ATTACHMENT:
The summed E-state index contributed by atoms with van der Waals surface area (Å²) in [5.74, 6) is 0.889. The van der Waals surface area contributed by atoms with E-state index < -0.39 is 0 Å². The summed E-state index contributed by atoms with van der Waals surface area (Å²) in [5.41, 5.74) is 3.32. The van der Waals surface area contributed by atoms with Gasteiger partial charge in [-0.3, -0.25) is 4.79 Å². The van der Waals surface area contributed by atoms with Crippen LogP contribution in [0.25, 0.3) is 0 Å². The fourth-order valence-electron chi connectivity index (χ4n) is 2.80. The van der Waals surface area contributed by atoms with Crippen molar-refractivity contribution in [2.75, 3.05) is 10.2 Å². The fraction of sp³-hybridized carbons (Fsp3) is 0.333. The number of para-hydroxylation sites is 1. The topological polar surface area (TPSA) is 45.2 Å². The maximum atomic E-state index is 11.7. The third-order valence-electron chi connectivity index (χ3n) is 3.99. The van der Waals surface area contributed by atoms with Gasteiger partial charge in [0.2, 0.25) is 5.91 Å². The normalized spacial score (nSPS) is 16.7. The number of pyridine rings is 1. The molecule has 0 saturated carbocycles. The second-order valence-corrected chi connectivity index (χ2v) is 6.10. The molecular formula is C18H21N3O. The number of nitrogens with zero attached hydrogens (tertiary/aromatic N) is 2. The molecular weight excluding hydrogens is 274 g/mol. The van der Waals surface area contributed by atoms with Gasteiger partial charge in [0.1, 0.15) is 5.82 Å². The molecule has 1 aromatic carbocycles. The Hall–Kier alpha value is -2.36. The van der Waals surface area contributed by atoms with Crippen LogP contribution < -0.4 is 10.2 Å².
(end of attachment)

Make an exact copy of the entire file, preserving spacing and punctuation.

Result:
The summed E-state index contributed by atoms with van der Waals surface area (Å²) in [5.74, 6) is 0.889. The van der Waals surface area contributed by atoms with E-state index < -0.39 is 0 Å². The summed E-state index contributed by atoms with van der Waals surface area (Å²) in [5.41, 5.74) is 3.32. The van der Waals surface area contributed by atoms with Gasteiger partial charge in [-0.3, -0.25) is 4.79 Å². The van der Waals surface area contributed by atoms with Crippen LogP contribution in [0.25, 0.3) is 0 Å². The fourth-order valence-electron chi connectivity index (χ4n) is 2.80. The van der Waals surface area contributed by atoms with Crippen molar-refractivity contribution in [2.75, 3.05) is 10.2 Å². The fraction of sp³-hybridized carbons (Fsp3) is 0.333. The number of para-hydroxylation sites is 1. The topological polar surface area (TPSA) is 45.2 Å². The maximum atomic E-state index is 11.7. The third-order valence-electron chi connectivity index (χ3n) is 3.99. The van der Waals surface area contributed by atoms with Gasteiger partial charge in [0.2, 0.25) is 5.91 Å². The normalized spacial score (nSPS) is 16.7. The number of pyridine rings is 1. The molecule has 0 saturated carbocycles. The second-order valence-corrected chi connectivity index (χ2v) is 6.10. The molecular formula is C18H21N3O. The number of nitrogens with zero attached hydrogens (tertiary/aromatic N) is 2. The molecular weight excluding hydrogens is 274 g/mol. The van der Waals surface area contributed by atoms with Gasteiger partial charge in [0.1, 0.15) is 5.82 Å². The molecule has 1 aromatic carbocycles. The Hall–Kier alpha value is -2.36. The van der Waals surface area contributed by atoms with Crippen LogP contribution < -0.4 is 10.2 Å².